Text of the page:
"With this method, it was possible to double the amount of magnetite in containers compared to what is obtained by adsorption and co-deposition methods. Thus, it is possible to increase the magnetic moment of nanocontainers and increase the speed of their movement in the vascular system," Olga Sindeeva explained.
RUDN University bioengineers expect the submicron size of the containers to increase the bioavailability of the drug that is loaded into the MNPs (BSA-Cy7-TA) container.
Preliminary experiments on two cell lines, HeLa and fibroblasts, have shown that the containers do not affect cell viability and can be used in vivo.
The drug-free containers were then tested on live BALB/c mice of both sexes weighing about 20 grams, 10 individuals per group. Containers in the form of a suspension in saline solution were injected into the tail vein of anesthetized mice. A suspension of magnetite-free containers (BSA-Cy7-TA) was used as a control. Then, one of the hind legs of the mice was exposed to a magnetic field for an hour while the other was left free for comparison. The distribution of nanocontainers in the tissues of living mice was observed using magnetic resonance imaging (MRI) and fluorescent tomography. Magnetometric analysis and histological examination of postmortem mice tissues were also performed one hour after removal of the magnet.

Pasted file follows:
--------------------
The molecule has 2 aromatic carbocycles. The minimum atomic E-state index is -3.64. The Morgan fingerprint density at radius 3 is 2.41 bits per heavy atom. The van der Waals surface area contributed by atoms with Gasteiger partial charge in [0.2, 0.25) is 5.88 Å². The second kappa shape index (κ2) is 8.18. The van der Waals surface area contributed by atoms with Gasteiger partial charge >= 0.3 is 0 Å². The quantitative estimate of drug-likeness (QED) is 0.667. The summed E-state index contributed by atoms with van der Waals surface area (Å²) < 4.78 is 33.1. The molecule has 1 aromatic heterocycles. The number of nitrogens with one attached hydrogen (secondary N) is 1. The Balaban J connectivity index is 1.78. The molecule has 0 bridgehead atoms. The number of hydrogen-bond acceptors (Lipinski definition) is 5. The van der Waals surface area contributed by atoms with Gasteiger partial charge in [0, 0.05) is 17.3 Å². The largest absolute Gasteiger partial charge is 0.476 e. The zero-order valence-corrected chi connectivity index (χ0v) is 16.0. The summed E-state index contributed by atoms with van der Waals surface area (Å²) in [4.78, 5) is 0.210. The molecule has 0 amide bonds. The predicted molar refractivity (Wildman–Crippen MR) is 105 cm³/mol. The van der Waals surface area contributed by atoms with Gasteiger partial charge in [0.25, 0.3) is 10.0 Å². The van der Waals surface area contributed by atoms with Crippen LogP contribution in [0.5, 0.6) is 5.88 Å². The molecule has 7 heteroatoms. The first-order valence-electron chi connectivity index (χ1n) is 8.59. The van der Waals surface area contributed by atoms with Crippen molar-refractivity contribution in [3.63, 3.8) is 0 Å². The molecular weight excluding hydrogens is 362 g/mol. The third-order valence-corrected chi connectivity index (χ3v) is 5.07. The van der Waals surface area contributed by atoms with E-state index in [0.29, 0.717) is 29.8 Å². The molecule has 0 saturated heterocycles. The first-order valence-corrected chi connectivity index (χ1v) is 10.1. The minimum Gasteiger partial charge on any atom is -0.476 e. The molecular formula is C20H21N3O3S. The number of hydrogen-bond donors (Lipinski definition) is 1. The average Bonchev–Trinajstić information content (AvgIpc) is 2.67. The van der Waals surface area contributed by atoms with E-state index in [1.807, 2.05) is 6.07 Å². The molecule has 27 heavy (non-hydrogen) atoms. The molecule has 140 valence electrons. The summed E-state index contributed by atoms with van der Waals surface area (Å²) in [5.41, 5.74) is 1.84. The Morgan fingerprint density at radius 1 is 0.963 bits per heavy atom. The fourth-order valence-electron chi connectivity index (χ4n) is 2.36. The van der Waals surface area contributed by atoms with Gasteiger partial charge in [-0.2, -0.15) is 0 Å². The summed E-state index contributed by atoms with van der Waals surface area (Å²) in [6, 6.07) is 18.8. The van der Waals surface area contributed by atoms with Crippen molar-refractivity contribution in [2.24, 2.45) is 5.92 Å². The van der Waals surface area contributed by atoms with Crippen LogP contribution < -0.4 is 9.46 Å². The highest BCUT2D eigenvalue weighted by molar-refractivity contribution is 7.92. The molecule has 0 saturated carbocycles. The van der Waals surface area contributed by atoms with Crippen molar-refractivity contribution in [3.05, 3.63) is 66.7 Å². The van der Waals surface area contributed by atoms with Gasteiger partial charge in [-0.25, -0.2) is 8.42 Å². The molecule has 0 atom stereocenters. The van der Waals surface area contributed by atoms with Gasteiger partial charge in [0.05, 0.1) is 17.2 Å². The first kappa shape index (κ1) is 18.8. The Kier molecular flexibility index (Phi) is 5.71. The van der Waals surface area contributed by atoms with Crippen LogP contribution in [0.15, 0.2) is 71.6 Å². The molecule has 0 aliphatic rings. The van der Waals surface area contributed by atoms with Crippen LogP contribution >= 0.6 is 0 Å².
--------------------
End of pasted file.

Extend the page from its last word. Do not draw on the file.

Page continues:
RUDN University biologists have shown that in the peripheral vessels of the hind limbs at rest at a low blood flow rate, MNPs(BSA-Cy7-TA) particles move in the first hour after intravenous injection in the direction of the limb to which the magnet is attached.
MRI showed that the concentration of magnetite in the muscle near the magnet passes through the maximum. The magnetite amount was found to be 70 percent higher than in the free limb. Then, the magnetite signal dropped to background values.